“We buy beans directly from the growers in Cuba, Costa Rica, Venezuela and Madagsacar,” he said, “and turn them directly into bars. We roast them, crack them and then the winnower removes the husks. Then we melt the cocoa and add sugar – and milk for the milk chocolate. And that’s it. It is a very different, and much simpler, process than the industrially-produced chocolate you are used to eating.” Yeah, I thought, sales patter, looks nice, very interesting, whatever. “Would you like to try a sample?” said the chocolate maker, who turned out to be called Darragh. He passed around a pretty white bowl. I only took it out of politeness – I had had my fill next door. But what I tried was a whole new taste sensation, to coin a phrase. The texture – smooth, yet with interest. The bite – an indescribably satisfying break in the mouth. The taste – smoky, warm, rich, sweet but not too sweet… I didn’t buy chocolate that day, but returned a week later with family visiting from abroad. I bought a bar or two, which is quite something since I am a bit of a tightwad and it’s jolly expensive (about the price of a pint of Guinness or a cheap bottle of wine, neither of which don’t come cheap in Ireland). “I assume you find it hard to eat any other type of chocolate now,” I said to John, who was on the (vintage, gold and heavily-embossed) till that day. “Yeah,” he said, which was a bit vague. I’m sure he fields comments like that all day, every day. There is a steady stream of visitors to the place and the vintage golden tills constantly ring with people buying chocolate. One nibble from that white bowl of chocolate samples and you’re under a spell – one taste and you’re theirs. Awards? They’ve had a few, and they’ve only been open since 2014. One of the bars – the Irish Milk Chocolate – has an old sepia photo of a family on the front. “Why do you have those people on the packet?” I asked. “Is that because they look nice?” “They are my grandparents,” said John. “This was their home. I spent much of my childhood here. The photo is about contributing to a sense of place.” That shut me up – no mean feat. For Easter I wanted to treat myself to the beautiful eggs from Hazel Mountain Chocolate, so I returned to the Burren and bought two, the idea being that the husband and I would snaffle them once the children had had their mass-produced eggs (note: I offered the kids the fancy artisan ones. The youngest said “I would prefer a mass-produced one please”, the middle one wavered, then opted for a Lion Bar one, and the eldest was probably asleep when I was asking). The crunchy stuff around the rim of the egg was puzzling. “Is it gravel?” asked the husband. Turned out to be crushed cocoa bean which I now know tastes amazing. As a couple, Marcel and I are usually quite “you have the last one” “no, YOU have the last one” but it fell to pieces in the face of the fabulousness of this chocolate. There we were, nice cup of coffee etc., but the Hazel Mountain Easter egg was so nice that all at once decorum disappeared. “You have more than me,” said Marcel, “AND you have more rubble” (crushed cocoa bean). “No way,” I said. “You have more!” “But you have the tail, and it’s thicker,” said the husband. “Yes but you have the beak,” I replied. It was all very unseemly and I suspect we came close to weighing each portion. I painted the second egg in its transparent packaging. I like the challenge of painting something that’s “not there”: like water, you must paint the reflections and shadows. It is tricky and you have to concentrate, but it’s fun, too. I used indigo in various dilutions for the bag. I know that dark brown always looks gorgeous with indigo so I was confident that the simple combination of dark chocolate chick, milk chocolate egg and the wrapper plus label would look nice. Of course, everything in Hazel Mountain is über-tasteful so I couldn’t go far wrong.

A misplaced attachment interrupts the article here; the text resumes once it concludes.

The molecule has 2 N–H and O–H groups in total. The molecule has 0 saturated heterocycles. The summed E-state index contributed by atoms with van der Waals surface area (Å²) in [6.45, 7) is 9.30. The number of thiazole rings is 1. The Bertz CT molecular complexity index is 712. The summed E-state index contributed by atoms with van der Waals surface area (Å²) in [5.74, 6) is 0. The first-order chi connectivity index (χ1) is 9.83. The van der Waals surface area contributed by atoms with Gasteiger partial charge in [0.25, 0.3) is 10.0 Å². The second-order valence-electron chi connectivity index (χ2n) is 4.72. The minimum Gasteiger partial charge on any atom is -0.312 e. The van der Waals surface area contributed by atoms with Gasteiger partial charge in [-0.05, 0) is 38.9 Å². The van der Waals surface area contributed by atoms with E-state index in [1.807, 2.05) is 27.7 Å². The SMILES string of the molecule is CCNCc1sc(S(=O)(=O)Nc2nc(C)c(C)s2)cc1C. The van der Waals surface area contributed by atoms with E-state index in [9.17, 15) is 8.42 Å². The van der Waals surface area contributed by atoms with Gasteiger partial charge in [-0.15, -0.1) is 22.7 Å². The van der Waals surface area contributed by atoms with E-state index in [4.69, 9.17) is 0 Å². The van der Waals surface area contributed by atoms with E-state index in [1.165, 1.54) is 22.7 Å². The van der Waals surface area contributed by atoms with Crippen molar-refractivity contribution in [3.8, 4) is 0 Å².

I’ll be sketching more of the Burren in watercolour. I’d like to draw the chocolatier and the pretty décor in the factory and showroom, if the staff are willing. Keep an eye on my blog and I hope there’ll be more chocolate fabulousness next week. [crypto-donation-box]
Fabulous post Roisin. First you sketched the Burren Hills just as they are! Second you made great use of a limited palette for the chocolate room. (Manchester is lucky to have you). I love the chocolatier’s sketch, his pose and his warm face. And lastly, that bag was so well done, it looks so credible and the bird nest incredible appetizing. Looking forward for those sketches that will show more of this fairy land.
You are very kind Adriana! The Burren is just breathtaking. I am going to do tons of sketches there this year. As for the limited palette – I do love blue and brown together, although recently I have been looking admiringly at Wil Freeborn’s wonderful use of black ink and brown watercolour. That bird nest is still in the bag. I am almost in awe of eating it. Almost…! 🙂